HOUSTON (Reuters) - As president, Barack Obama is likely to tighten environmental regulations on generating power from coal, but his ambitions could be reined in by the cost of such measures given a weak U.S. economy.
Obama’s campaign proposal to fight global warming - by cutting heat-trapping carbon dioxide emissions to 80 percent less than 1990 levels by 2050 - could require big U.S. utilities to spend billions to comply.
But coal-fired power plants, which generate about half of U.S. electricity and 40 percent of U.S. greenhouse gas output, will have to be the backbone of America’s power grid for decades because U.S. coal is plentiful and relatively cheap.
“Coal is going to be clamped down on from mine mouth to smokestack, but it’s not as though coal is going out of style,” said Kevin Book, an energy analyst with Friedman, Billings, Ramsey Group Inc FBR.N.
“Obama cannot ignore the economic side of the story,” Book said.
Just before the November 4 election, Republicans seized on Obama’s comments to a newspaper that U.S. utilities could face bankruptcy if they build new coal plants. However, utility officials generally see the Democratic president-elect as supportive of their industry.
Earlier, Obama handed out flyers in Kentucky with a picture of coal barges on the Ohio River and stating, “Barack Obama believes in clean Kentucky coal.” He has backed pioneering power plants that burn coal but capture carbon emissions.
On Tuesday, Obama - whose home state of Illinois is a major coal producer - said the United States would “engage vigorously” in climate change talks when he is president and pledged, despite the financial crisis, to fight the problem.
“My presidency will mark a new chapter in America’s leadership on climate change that will strengthen our security and create millions of new jobs in the process,” Obama said in a video address to a global warming summit in California.
Obama wants coal-burning U.S. utilities such as Southern Co (SO.N) and American Electric Power (AEP.N) to find cleaner ways to use America’s coal reserves - which are expected to last about 250 years at current rates of use. He also wants to develop nonpolluting solar and wind energy and to push programs to encourage reductions in greenhouse gas emissions.
Some U.S. mining industry officials fear Obama could impose draconian regulations on the use of coal, though such worries are not universal across the industry.
“I think the impact on the industry will be huge,” said John Wellford of Marsh Fork Development Co, a small West Virginia producer, who warns tighter federal regulations could shut down much of the industry.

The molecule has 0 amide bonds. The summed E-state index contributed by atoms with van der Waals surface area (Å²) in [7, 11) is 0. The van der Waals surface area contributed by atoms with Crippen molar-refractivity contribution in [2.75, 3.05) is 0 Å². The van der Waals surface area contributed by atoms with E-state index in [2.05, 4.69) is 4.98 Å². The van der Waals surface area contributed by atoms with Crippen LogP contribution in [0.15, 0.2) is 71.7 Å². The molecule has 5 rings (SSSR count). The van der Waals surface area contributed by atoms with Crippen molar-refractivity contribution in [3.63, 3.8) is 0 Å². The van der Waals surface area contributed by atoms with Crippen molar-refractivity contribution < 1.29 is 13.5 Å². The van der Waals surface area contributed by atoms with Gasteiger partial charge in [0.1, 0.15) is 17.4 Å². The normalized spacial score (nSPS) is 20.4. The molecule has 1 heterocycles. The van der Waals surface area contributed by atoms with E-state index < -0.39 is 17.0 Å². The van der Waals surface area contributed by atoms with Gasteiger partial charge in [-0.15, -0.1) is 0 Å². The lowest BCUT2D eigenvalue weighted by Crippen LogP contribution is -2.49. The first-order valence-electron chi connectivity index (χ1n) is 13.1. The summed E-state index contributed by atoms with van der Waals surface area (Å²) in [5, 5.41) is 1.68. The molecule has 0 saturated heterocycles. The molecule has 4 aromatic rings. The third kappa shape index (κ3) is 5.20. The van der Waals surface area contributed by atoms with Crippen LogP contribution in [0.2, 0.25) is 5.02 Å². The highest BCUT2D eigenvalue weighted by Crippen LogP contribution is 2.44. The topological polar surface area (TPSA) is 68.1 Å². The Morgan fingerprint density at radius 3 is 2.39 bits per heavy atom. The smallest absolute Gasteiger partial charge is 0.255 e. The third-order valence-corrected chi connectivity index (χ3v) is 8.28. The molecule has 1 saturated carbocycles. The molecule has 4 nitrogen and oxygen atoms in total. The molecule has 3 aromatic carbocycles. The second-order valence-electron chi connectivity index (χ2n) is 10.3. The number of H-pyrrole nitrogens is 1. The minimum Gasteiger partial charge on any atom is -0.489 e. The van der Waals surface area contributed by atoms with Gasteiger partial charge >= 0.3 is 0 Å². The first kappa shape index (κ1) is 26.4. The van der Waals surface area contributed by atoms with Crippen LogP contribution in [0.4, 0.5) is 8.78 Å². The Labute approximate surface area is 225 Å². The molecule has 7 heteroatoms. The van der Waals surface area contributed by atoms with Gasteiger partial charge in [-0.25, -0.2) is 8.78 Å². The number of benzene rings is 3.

Other industry officials say that concerns about the economy and the need for affordable energy will balance environmental worries as U.S. consumers suffer through one of the worst economic contractions in decades.
The National Mining Association, which lobbies for big coal companies such as Peabody Energy (BTU.N) and Arch Coal ACI.N, predicts that Obama will be pragmatic in his energy policy.
“He obviously is a man who can read public sentiment,” said Luke Popovich, a spokesman for the group, arguing that jobs and the economy trump all other concerns. “That’s going to dominate the agenda for the foreseeable future.”
Another moderating factor is that Congress, though more Democratic after the November 4 elections, includes Democrats from coal-producing states who would resist extreme measures against the industry.
“There’s a lot of folks who can find their way to giving coal a break,” Book said, noting coal is mined in 27 states and can be found in 11 others. “There’s only so far he can go before he gets in trouble with his own party.”
Environmental groups expect Obama to be more pro-active on environmental issues than Republican President George W. Bush, who resisted costly measures to fight global warming, but they acknowledge Obama faces a tough agenda topped by other issues.
“He talked about clean coal, and I think he has a commitment to make sure it is clean. Exactly how that plays out in his priorities remains to be determined,” said Cathy Duvall, political director for the Sierra Club.
Editing by Chris Baltimore and Marguerita Choy